Apr 15, 2024 - Technology

Adobe struggles to stay creator-friendly in AI push

headshot
A screenshot from a video Adobe made to show how it could incorporate other models, in this case OpenAI.

A screenshot from a video Adobe made showing how Premiere Pro could incorporate other AI models: in this case, one from OpenAI. Image: Adobe

While it continues to work on its own AI models, promoted as "commercially safe," Adobe said Monday it plans to allow customers to bring other models into professional image and video programs, including its Premiere Pro video program.

Why it matters: The move comes amid a huge debate over the legality and ethics of generative AI among artists and other creators — Adobe's core customers.

Driving the news: At a trade show for broadcasters on Monday, Adobe is offering a sneak peek of how third-party models could be incorporated into the Premiere Pro video program. Adobe plans to support OpenAI's Sora text-to-video engine, as well as models from startups Runway and Pika Labs.

  • Adobe says it will add content credentials indicating which AI models were used.
  • The company has yet to decide exactly how customers will access third-party models from within Adobe's graphics tools, or how, and how much, they will pay. "We haven't figured that out yet," Adobe chief strategy officer Scott Belsky told Axios.

Friction point: Adobe's "commercially safe" promise is a pledge to customers that its AI has been trained using only images the company has rights to, and Adobe takes on legal liabilities for its users.

  • While a few other AI makers offer similar legal indemnifications, most major generative AI tools have cast a wide net for training data, using "publicly available" data that may be under copyright.
  • Multiple lawsuits by artists, writers and other creators and publishers have already been brought against major AI firms challenging their use of copyrighted material to train models.

What they're saying: In an exclusive interview with Axios, Belsky said Adobe still expects most large customers will want to use commercially safe models, such as Adobe's Firefly, for their final work. But the company also now believes that many want greater versatility, particularly as they come up with ideas.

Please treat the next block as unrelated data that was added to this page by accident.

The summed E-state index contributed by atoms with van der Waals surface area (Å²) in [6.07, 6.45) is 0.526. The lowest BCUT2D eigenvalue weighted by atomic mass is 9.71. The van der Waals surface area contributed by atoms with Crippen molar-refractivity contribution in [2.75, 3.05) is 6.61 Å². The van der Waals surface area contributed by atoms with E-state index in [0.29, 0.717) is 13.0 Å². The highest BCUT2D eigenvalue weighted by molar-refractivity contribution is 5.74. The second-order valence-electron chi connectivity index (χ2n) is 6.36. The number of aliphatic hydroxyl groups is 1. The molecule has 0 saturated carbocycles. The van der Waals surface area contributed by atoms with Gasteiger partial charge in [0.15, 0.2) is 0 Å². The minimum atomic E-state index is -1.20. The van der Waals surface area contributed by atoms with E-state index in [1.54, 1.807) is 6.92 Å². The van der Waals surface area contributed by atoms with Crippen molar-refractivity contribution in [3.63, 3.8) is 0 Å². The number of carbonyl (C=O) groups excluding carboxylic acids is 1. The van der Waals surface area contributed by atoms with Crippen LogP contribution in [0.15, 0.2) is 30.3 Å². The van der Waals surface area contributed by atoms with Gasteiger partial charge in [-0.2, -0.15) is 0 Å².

• "If we didn't support some of these nuanced [approaches], we would be doing a disservice to our customers," Belsky said.
  • Adobe already supports third-party AI models in Acrobat, but Monday's announcement marks the first time the company has said it would do so in the key Creative Cloud tools — such as Photoshop, Illustrator and Premiere — used widely in creative shops.

Between the lines: By directly allowing third-party AI engines within its tools, Adobe risks blowback from customers who believe those tools were trained using artists' work without permission or compensation.

Adobe also faces new criticism for allowing generative AI images created using any tool to be included within its stock image portfolio. The company has used some of those images to train Firefly, as Bloomberg reported Friday.

  • Adobe says it had explained it would include some AI-generated images in Adobe Stock in a blog post.
  • It later acknowledged in some Discord forums that it used some AI-generated images from Adobe Stock to train Firefly — a practice that had been hotly debated within Adobe.
  • At one point, Adobe had considered excluding AI-generated images from Firefly's training data, but decided against doing so, and has no current plan to change how it trains its models.
  • For its part, Adobe says it can't practically determine whether a particular image in a training data set uses generative AI or not, since the technology is increasingly used at various stages in the capture of photographs and the creation of images and videos.

What's next: Support for third-party models doesn't reflect a shift away from Firefly, Belsky said, adding that Firefly will expand to support for videos and 3D content.

  • Another big area of growth Adobe foresees is custom versions of Firefly trained on a company's own characters, style and other intellectual property.
  • "I think there is going to be more investment in Firefly," Belsky said. "I believe that the desire and need for commercially safe models will go up, not down."
  • Belsky added that the new approach also allows Adobe to support niche models, including commercially safe ones, from within its products.
Go deeper